Washington, May 17 (ANI): Two studies conducted by scientists at Dartmouth Medical School have provided significant insights into why the 24-hour body clock does not change with temperature when metabolism is so affected.
Circadian systems are biological oscillators that orchestrate activities through an elaborate network of interactive proteins and feedback loops. They depend upon transfer of phosphate groups, called phosphorylation, to clock proteins for setting the 24-hour cycle.
Drs. Jay Dunlap and Jennifer Loros, who led both studies, have revealed that both studies looked at phosphorylation of the frequency (FRQ) clock protein, a central feedback cog in the fungal clock system.
They have documented the workings of FRQ and most other components in the Neurospora clock.
"The Cell paper describes how the cell uses phosphorylation of a clock protein to keep the period length of the cycle close to the same across a range of temperatures. This phenomenon, called temperature compensation, is one of the few canonical properties of rhythms that still lack molecular description," said Dunlap.
The researchers say that their research suggests a new role for the clock-associated enzyme, casein kinase (CK)2, as a key control for temperature compensation. They pursued two uncharacterised circadian protein mutants shown to affect compensation in an unusual way, and identified different subunits of the same enzyme, CK2.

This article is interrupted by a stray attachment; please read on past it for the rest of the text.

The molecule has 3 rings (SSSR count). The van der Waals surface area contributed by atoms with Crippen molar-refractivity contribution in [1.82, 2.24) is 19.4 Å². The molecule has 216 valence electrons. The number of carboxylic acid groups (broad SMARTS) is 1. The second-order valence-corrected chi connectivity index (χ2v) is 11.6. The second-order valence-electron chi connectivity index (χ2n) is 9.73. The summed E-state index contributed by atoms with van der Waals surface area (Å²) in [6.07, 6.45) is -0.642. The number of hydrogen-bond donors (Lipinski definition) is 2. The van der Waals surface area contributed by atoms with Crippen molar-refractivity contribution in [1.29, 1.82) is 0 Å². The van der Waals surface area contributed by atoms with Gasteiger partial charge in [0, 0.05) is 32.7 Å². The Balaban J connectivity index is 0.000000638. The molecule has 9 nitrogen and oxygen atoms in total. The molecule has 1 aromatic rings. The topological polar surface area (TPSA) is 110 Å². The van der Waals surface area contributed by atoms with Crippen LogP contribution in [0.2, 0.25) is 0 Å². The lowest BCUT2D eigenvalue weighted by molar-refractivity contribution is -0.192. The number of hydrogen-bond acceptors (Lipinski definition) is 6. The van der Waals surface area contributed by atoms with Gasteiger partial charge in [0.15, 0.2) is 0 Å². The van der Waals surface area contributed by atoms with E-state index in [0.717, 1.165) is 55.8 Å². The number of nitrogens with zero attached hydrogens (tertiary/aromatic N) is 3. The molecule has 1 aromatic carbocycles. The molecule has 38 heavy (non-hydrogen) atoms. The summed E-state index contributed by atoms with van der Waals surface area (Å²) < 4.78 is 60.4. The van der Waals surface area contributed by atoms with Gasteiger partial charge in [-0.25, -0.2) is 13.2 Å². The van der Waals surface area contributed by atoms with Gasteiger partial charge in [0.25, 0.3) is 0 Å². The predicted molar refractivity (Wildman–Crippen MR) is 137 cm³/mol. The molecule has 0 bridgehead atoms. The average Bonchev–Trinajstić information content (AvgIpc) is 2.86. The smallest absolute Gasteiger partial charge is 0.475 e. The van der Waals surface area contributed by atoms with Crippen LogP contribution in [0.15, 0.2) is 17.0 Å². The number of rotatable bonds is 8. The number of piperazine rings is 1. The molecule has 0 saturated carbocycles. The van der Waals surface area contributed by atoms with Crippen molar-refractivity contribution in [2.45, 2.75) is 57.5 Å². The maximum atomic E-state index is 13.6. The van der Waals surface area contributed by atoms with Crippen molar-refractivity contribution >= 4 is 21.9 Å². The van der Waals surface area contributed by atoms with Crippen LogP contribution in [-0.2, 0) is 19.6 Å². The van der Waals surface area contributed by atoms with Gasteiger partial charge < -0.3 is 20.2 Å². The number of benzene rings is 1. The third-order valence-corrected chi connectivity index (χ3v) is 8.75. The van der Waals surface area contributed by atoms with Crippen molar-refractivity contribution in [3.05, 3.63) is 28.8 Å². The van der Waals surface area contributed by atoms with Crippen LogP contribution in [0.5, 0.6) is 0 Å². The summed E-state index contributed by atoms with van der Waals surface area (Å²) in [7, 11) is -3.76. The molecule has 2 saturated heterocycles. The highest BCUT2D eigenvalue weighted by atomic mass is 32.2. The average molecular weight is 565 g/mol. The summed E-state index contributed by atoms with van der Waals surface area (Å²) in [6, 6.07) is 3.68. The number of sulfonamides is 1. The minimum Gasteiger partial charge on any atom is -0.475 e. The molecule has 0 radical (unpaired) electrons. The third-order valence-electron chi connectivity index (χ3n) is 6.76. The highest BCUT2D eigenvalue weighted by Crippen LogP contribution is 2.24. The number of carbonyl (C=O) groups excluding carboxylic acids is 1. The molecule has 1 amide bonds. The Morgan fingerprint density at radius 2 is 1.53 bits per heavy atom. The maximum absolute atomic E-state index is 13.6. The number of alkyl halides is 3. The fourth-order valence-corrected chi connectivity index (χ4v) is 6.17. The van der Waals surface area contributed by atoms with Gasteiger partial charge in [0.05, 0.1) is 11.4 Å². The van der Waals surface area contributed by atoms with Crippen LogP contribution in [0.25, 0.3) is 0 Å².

The team developed new ways to manipulate the genome, and showed, by controlling expression, that the level of CK2 dictates the form of compensation through the phosphorylation of the clock protein FRQ.
According to them, the property is unique to CK2 and shared with none of the other similar enzymes implicated in clock function.
The second study traced protein interactions throughout the cycles to show how phosphorylation controls circadian rhythm. It pinpointed a near record number of modifications on FRQ and described how each appears and disappears over the day.
The researchers identified interacting proteins to track and correlate changes in the core circadian network. They determined the clusters and locations of known sites, and through mutational analysis identified novel functional domains to create a dynamic view of a clock protein in action.
The two study have been published in the journal Cell. (ANI)